The Gozo Tourism Association said that Gozo has lost one of its iconic beauties. The inevitable and the much feared has happened. The flagship of the Gozitan touristic sites has sunk in its same birth place from where for thousands of years, it stood high and proud heralding one of the natural beauties our little island is endowed with.

All Gozitans and especially the  touristic industry today are so saddened with this expected loss, the association said. The much promoted Azure Window is no more, and only millions of photographs remain as testimony of this touristic spot.

The Azure window was a tourist puller, as it is estimated that 80% of over the one million tourists that came to Gozo either for a day trip or for an overnight stay visited this natural attraction.

Although Dwejra has been orphaned with this loss, however the tourism community in Gozo still believes that Dwejra will continue attracting thousands of tourists every day since it still boasts of the Inland Sea as well as the Blue Hole which is so sought after by divers who visit Gozo.

Finally the Azure Window’s demise should serve as an eye opener to all concerned to look after and maintain and protect where possible, the touristic sites this little Island has to offer. 

Partit Demokratiku said it is saddened that the day has come that the Azure Window has collapsed. It's a sad day for our natural heritage. Partit Demokratiku understands the fact that the Azure Window was lost due to nature's law.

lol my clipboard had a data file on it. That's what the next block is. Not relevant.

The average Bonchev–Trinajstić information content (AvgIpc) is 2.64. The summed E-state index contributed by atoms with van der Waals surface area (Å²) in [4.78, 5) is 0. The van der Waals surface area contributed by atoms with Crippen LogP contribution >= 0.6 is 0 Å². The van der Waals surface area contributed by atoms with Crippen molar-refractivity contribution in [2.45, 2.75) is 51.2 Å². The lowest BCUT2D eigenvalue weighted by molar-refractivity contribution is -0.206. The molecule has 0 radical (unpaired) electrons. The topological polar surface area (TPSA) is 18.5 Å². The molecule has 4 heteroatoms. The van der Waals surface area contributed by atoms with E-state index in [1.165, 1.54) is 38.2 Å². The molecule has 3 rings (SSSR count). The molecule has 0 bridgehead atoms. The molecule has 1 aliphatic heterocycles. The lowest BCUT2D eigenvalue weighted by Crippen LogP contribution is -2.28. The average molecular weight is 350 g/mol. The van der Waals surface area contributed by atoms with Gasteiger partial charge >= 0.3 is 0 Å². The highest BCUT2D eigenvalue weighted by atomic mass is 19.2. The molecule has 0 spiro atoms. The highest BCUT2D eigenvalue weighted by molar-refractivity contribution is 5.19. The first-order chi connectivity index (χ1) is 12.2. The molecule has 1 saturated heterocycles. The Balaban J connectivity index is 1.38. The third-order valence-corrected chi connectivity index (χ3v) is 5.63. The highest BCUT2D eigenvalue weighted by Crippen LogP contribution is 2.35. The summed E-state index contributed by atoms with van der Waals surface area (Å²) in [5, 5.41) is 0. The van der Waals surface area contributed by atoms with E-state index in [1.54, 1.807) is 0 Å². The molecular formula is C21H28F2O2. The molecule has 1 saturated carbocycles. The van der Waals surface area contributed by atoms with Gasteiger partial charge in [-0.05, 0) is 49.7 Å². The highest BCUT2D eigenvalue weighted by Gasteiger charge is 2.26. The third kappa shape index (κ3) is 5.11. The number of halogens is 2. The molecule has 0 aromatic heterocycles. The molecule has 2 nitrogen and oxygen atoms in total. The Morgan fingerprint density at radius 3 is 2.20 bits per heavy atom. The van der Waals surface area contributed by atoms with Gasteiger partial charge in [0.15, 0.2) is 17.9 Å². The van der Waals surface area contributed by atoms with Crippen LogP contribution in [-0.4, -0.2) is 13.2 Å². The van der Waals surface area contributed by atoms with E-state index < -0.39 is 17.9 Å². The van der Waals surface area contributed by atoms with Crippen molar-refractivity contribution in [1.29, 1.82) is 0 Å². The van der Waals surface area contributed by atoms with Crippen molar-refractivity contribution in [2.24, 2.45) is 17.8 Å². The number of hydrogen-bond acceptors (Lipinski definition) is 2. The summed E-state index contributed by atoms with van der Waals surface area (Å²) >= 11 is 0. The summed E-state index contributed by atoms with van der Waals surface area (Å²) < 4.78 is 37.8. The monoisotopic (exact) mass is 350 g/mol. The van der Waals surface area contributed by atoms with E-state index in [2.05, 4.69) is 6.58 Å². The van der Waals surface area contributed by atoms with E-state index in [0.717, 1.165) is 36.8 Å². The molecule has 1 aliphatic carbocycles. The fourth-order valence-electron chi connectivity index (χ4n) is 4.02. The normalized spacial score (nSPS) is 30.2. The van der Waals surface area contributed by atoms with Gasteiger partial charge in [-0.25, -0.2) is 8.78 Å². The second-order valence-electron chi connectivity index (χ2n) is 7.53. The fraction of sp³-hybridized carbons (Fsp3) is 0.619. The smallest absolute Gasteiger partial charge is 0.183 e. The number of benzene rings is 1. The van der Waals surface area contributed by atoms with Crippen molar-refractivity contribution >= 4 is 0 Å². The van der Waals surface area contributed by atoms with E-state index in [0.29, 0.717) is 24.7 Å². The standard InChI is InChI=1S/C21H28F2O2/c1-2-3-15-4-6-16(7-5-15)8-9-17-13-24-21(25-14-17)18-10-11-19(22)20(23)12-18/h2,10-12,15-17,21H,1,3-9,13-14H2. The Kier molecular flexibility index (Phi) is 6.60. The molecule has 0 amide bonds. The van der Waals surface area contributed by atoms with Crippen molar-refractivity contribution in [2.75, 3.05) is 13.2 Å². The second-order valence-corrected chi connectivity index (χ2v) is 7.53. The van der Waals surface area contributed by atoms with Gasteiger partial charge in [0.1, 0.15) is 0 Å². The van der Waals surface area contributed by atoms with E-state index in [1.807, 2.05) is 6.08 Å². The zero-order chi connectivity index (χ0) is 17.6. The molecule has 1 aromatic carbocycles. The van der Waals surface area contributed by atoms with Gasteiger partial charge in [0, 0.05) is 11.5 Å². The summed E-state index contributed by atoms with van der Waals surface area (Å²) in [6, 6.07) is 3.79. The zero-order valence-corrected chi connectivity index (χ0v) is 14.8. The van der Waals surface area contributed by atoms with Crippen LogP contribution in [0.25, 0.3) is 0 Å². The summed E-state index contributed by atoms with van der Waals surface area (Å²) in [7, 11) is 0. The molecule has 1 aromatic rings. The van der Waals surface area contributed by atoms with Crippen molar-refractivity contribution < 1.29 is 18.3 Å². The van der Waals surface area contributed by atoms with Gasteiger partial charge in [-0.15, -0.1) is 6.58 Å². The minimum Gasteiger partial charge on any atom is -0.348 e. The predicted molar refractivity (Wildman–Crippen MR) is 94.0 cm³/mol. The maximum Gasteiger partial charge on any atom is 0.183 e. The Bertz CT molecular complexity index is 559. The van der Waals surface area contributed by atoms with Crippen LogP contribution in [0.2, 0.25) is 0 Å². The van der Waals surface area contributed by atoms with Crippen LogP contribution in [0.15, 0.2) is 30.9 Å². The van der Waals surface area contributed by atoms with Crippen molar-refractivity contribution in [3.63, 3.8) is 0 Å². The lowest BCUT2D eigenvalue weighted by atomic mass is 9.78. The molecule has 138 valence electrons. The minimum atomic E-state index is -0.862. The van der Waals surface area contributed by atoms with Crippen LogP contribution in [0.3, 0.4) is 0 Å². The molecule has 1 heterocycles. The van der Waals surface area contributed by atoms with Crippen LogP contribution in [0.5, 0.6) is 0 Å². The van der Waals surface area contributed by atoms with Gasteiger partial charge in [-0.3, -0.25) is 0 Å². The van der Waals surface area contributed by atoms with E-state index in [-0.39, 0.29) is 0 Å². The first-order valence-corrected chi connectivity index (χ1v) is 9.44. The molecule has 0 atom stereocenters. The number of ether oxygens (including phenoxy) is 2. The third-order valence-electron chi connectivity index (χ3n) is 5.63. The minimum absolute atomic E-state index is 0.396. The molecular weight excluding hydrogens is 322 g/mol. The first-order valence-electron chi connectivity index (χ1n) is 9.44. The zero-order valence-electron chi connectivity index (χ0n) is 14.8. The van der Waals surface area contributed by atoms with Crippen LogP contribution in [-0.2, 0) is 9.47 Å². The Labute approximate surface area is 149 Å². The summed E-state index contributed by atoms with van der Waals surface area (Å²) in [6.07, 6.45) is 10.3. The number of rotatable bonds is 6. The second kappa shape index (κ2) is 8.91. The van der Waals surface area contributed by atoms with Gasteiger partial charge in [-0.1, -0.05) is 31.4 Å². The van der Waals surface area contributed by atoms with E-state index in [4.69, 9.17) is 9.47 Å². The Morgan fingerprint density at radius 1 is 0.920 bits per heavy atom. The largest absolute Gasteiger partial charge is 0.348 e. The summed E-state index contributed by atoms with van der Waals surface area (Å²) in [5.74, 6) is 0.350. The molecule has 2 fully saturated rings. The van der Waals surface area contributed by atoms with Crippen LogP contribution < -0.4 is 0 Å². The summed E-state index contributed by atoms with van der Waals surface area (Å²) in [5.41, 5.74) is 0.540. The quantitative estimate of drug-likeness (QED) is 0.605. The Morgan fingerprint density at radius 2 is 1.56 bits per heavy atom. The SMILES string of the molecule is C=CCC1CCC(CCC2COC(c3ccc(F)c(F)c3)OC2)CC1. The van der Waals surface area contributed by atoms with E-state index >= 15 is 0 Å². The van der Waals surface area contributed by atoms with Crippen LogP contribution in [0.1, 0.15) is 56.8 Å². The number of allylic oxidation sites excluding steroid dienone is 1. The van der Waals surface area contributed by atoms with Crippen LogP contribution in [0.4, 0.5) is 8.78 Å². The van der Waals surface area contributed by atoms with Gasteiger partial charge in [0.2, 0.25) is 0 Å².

Partit Demokratiku urged the public to focus their energy on the constant loss of environment and natural heritage due to bad planning decisions, lack of a holistic plan for our islands and greed.

"We might not be able to stop nature, but we can surely change our ways. Let this be our wake up call. Whenever we lose something which is unique to the Maltese Islands, we lose a part of ourselves, our identity. We hold our land and seas in tenancy for those that come after us. Let us truly start protecting our natural and urban environment." 

In a Facebook post, Alternattiva Demokratika chairman said that in spite of warnings by geologist Peter Gatt successive governments had not taken action. Strict measures were promised but people continue to walk on the arch. He criticised the Prime Minister for tweeting his shock after not doing anything to protect the unique treasure.

"In the meantime, tired and fed up, the Azure window has sent all us humans to piss off," Prof Cassola said.

The touristic zone was used for filming on several occasions, most notably for the Clash of the Titans (below) film in 1981 and, more recently, for the TV series Game of Thrones (above).

The Environment and Resources Authority, in a statement, acknowledged that the collapse of the Azure Window is major loss to the Natural Heritage of the Maltese Islands.

This feature also formed part of the Natura 2000 site for the area between San Dimitri till Xlendi, including the area of Dwejra. This event although unfortunate does not reduce any of the importance of the Natura 2000 area, ERA said.

The several studies carried out by the commissioned experts had all indicated that the collapse of the Azure Window was an unavoidable natural event. The collapse is most probably the compounded result of the process of natural erosion coupled with the strong winds hitting the islands and the related sea currents.